Monkeys are your minds; they cannot penetrate the whole. This is the misery. You always miss, you always miss because of the fragment. If you can see the whole and then act, your life will never be a hell. And then you will not be bothered about superficial arrangements, about morning and evening, because then you can count – it is always seven. Whether you get four in the morning or three makes no difference – the total is seven.
I have heard…

A small boy came home puzzled. His mother asked, “Why do you look so puzzled?”
The boy said, “I am in a fix. My teacher seems to have gone crazy. Yesterday she said that four plus one make five and today she told me three plus two make five. She seems to have gone mad, because if four plus one is already five, how can three plus two be five?”

The child cannot see that five can come out of many arrangements – there is not only one arrangement in which the total will be five. There can be millions of arrangements in which the total will be five.
Howsoever you arrange your life the religious man will always look to the total and the worldly man will always look to the fragment. That is the difference. The worldly will look to whatever is near, but the far is hidden there. The far is not really far, it will come, it will become near. The distant is not very distant, it will happen soon. The evening is coming.
Can you have a perspective in which the total life is seen? It is believed, and I think it is true also, that if a man is drowning, suddenly his whole life, the total, is remembered. But when you are dying, drowning in a river, no time is left, and suddenly in your mind’s eye your whole life is revealed from beginning to end. It is as if the whole film passes across the screen of the mind. But what use is it, now that you are dying?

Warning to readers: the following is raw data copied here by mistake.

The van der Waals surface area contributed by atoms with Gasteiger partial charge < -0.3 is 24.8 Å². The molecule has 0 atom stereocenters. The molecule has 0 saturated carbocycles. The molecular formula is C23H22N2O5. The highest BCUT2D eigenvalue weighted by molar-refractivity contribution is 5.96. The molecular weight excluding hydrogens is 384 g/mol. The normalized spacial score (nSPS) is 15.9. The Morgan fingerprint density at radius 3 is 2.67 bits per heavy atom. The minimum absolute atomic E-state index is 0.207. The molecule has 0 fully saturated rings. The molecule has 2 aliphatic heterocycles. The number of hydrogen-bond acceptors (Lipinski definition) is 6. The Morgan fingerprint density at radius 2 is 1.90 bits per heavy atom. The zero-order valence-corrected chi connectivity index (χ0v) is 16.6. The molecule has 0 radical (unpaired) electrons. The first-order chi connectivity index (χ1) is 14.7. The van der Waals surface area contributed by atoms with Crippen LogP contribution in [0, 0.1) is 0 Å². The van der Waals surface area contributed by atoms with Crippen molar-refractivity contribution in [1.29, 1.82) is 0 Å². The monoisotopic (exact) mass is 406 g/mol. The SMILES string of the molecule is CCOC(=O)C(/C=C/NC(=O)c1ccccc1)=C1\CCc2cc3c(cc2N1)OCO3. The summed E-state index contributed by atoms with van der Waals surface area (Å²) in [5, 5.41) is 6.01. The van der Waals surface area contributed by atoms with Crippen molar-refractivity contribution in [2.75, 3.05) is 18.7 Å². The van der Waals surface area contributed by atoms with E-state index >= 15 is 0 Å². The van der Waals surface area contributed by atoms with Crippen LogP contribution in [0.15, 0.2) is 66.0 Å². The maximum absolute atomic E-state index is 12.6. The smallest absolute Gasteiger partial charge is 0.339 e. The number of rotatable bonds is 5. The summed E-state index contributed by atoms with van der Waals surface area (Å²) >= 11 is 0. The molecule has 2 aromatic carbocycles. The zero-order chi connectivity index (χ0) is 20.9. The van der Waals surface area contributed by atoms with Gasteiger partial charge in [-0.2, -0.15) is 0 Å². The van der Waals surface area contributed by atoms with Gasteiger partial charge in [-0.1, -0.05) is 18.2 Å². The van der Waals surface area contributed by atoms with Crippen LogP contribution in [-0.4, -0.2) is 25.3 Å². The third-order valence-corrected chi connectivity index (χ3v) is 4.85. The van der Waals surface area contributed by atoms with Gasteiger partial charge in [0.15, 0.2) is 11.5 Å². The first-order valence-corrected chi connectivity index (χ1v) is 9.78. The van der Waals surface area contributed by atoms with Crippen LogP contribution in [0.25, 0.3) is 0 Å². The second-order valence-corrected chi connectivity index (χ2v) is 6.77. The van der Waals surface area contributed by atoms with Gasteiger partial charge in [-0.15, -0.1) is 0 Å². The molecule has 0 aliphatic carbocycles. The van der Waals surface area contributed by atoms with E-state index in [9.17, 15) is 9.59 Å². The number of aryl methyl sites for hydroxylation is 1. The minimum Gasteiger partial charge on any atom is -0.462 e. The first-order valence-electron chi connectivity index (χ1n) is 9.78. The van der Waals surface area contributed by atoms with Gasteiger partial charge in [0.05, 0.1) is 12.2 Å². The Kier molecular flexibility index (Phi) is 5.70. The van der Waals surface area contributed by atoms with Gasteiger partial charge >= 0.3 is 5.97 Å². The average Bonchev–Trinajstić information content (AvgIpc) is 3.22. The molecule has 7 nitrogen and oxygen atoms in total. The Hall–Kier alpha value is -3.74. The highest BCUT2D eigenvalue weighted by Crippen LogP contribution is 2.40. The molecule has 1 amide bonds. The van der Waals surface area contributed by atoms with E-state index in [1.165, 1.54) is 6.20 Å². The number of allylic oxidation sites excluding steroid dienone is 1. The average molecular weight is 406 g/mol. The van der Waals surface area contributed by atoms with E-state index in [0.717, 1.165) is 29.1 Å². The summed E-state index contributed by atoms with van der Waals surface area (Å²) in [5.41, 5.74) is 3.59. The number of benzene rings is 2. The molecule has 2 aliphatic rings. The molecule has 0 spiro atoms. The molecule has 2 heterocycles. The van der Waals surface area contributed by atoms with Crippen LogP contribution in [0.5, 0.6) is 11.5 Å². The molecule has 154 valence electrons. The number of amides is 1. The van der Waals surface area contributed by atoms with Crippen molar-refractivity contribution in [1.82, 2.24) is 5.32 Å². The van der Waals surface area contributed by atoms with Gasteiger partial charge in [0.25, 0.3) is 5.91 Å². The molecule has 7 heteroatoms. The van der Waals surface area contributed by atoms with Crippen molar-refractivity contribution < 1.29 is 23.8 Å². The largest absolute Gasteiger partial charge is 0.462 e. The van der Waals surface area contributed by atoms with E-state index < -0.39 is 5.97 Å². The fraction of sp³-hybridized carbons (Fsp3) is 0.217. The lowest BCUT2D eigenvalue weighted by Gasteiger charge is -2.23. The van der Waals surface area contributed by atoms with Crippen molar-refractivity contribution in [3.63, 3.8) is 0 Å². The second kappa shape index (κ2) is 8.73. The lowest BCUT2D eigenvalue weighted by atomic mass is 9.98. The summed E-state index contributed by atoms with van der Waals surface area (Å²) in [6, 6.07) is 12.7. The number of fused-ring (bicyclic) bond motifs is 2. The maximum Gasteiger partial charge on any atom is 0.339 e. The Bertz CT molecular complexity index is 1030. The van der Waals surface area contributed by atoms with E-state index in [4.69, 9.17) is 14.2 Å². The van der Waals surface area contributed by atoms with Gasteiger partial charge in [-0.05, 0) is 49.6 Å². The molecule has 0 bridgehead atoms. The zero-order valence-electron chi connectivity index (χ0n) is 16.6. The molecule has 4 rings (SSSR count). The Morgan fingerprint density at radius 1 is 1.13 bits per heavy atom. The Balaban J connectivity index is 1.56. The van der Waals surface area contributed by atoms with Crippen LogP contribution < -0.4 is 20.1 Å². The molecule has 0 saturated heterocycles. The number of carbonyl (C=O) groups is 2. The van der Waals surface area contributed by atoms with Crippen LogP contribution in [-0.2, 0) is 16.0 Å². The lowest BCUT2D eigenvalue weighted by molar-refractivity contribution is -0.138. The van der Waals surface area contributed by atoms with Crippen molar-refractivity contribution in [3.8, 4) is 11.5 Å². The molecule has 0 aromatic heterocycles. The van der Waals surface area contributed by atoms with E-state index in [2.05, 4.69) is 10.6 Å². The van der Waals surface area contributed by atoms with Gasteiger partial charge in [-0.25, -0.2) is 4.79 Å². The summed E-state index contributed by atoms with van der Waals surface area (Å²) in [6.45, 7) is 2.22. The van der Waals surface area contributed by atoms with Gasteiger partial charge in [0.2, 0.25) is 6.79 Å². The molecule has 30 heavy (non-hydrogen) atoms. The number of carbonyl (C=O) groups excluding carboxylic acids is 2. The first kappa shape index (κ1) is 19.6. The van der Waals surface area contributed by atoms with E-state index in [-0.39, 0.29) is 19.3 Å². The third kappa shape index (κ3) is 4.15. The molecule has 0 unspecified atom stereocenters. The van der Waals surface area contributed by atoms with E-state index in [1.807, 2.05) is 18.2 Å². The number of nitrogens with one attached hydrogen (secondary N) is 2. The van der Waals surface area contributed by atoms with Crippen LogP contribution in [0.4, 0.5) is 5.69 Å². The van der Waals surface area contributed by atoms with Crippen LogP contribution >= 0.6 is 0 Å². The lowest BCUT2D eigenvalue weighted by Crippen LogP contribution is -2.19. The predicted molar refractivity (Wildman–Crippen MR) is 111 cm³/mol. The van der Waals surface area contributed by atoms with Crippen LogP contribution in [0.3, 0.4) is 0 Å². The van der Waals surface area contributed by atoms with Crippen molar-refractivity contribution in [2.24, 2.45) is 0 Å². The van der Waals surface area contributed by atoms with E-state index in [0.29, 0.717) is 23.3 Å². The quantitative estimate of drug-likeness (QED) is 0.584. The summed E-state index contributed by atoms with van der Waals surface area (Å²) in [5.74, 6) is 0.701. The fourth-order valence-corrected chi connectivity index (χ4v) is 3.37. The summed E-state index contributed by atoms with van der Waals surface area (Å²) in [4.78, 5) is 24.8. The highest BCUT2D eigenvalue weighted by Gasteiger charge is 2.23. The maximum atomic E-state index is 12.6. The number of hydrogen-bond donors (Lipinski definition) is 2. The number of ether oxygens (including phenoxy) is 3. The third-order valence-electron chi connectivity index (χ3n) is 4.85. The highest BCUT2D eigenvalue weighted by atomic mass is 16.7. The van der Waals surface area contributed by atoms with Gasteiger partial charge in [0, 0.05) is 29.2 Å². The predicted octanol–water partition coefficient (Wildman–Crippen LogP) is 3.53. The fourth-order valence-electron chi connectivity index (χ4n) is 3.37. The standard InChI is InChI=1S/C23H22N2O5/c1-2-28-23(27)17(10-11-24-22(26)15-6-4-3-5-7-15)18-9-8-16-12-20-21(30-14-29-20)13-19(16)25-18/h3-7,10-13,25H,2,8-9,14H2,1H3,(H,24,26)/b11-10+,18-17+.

A religious man looks at the total every moment. The whole life is there, and then he acts out of that perspective of the whole. He will never repent, as you will always do. There is no possibility for you not to repent. Whatsoever you do you will repent.
Once it happened…

A king went to visit a madhouse. The superintendent of the madhouse escorted him to every cell. The king was very interested in the phenomenon of madness, he was studying it. Everybody should be interested because it is everybody’s problem. And you need not go to a madhouse – go anywhere and study people’s faces. You are studying in a madhouse!
One man was weeping and crying, hitting his head against the bars. His anguish was so deep, his suffering was so penetrating, that the king asked, “Tell me the whole story, how this man became mad.”
The superintendent said, “This man loved a woman and couldn’t get her, so he went mad.”
Then they passed to another cell. There was another man with a picture of a woman, spitting on it. The king asked, “And what is the story of this man? He also seems to be involved with a woman.”
The superintendent said, “It is the same woman. This man fell in love with her too, and he got her. That is why he went mad.”

If you get what you want you go mad; if you don’t get what you want you go mad. The total remains the same. Whatsoever you do, you will repent. A fragment can never be fulfilling. The whole is so big and the fragment is so small that you cannot deduce the whole from the fragment. And if you depend on the fragment and decide your life accordingly, you will always miss. Your whole life will be wasted.